Power controlers... on another note. - relays

Jim Lux James.P.Lux at jpl.nasa.gov
Tue Jun 4 10:16:23 PDT 2002

At 11:40 AM 6/4/2002 -0400, Alvin Starr wrote:
>alvin at Maggie.Linux-Consulting.com wrote:
>>hi ya
>>relays are bad .... very bad ....
>>         - all kinds of mechanical failures
>>         - all kinds of inductive currents
>>use an SCR instead .... and it can be turned on and off with
>>a simple +5v circuit on the gate and turned off with a negative
>>pulse ...
>>         -- same thing as a relay only 10x better ??
>>c ya
>>>all you need is a 5A 110V DC-control relay.  the way this works is 
>>>essentially wire the relay + outlet like so:
>>>it's quite straightforward.
>Has anybody played with the X10 controller stuff. I have been thinking
>of that for our computer room but I am not sure if we would have problems.
>The hardware is cheap and readly available and can be easly computer 
>controlled. The prduct line is intended for home use and is not your usual 
>industrial quailty. There is also an upper limit of 255 devices and some 
>possible issues with external interferance.

The "wire your own" using solid state relays or SCRs has the disadvantage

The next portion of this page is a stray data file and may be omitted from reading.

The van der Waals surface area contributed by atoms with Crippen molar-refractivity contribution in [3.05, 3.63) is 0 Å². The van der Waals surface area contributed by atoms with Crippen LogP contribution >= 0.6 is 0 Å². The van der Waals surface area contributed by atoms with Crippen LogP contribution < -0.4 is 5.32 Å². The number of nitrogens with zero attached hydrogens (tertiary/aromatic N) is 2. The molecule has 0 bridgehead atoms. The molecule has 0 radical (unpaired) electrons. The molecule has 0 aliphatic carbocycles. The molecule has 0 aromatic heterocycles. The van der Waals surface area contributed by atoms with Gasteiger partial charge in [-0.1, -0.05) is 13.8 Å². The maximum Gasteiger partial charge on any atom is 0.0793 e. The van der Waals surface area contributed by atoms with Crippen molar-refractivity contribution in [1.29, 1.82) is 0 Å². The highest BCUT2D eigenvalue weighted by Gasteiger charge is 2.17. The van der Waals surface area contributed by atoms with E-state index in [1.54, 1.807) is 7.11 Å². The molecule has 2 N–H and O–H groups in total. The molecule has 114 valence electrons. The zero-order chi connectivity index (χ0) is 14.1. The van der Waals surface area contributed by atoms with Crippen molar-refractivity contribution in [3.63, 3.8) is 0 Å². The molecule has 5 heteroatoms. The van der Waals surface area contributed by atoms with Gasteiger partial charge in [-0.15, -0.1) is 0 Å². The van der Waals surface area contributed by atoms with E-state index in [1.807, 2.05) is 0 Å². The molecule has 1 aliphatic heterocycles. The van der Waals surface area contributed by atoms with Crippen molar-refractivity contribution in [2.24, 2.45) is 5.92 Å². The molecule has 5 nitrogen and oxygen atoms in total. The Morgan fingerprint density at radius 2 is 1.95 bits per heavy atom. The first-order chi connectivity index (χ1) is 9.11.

in many environments of not being certified to meet various and sundry 
safety requirements (UL, CSA, etc.).  It works just fine, but, if bad 
things should happen, and they start on a "blame hunt", the maker of that 
homemade power controller is going to have a big red target painted on them.

There are numerous commercial vendors of power controller components 
catering to the industrial market (e.g. Allen-Bradley, Square-D, etc.) and 
a bit of time spent with the appropriate catalogs might be well 
spent.  There are a number of industrial controls companies selling 
Ethernet and/or RS232 controlled devices for installation in appropriate 
enclosures, etc.  Look at the color pages in the Newark catalog.

Really, things like grounding, fault protection, overcurrent protection, 
and electrical codes are important.

As far as X10 goes, there are "commercial" quality components available 
from Leviton.  Lots of discussion over the years on what precisely is 
different between the consumer and commercial parts (other than the factor 
of 3 price).

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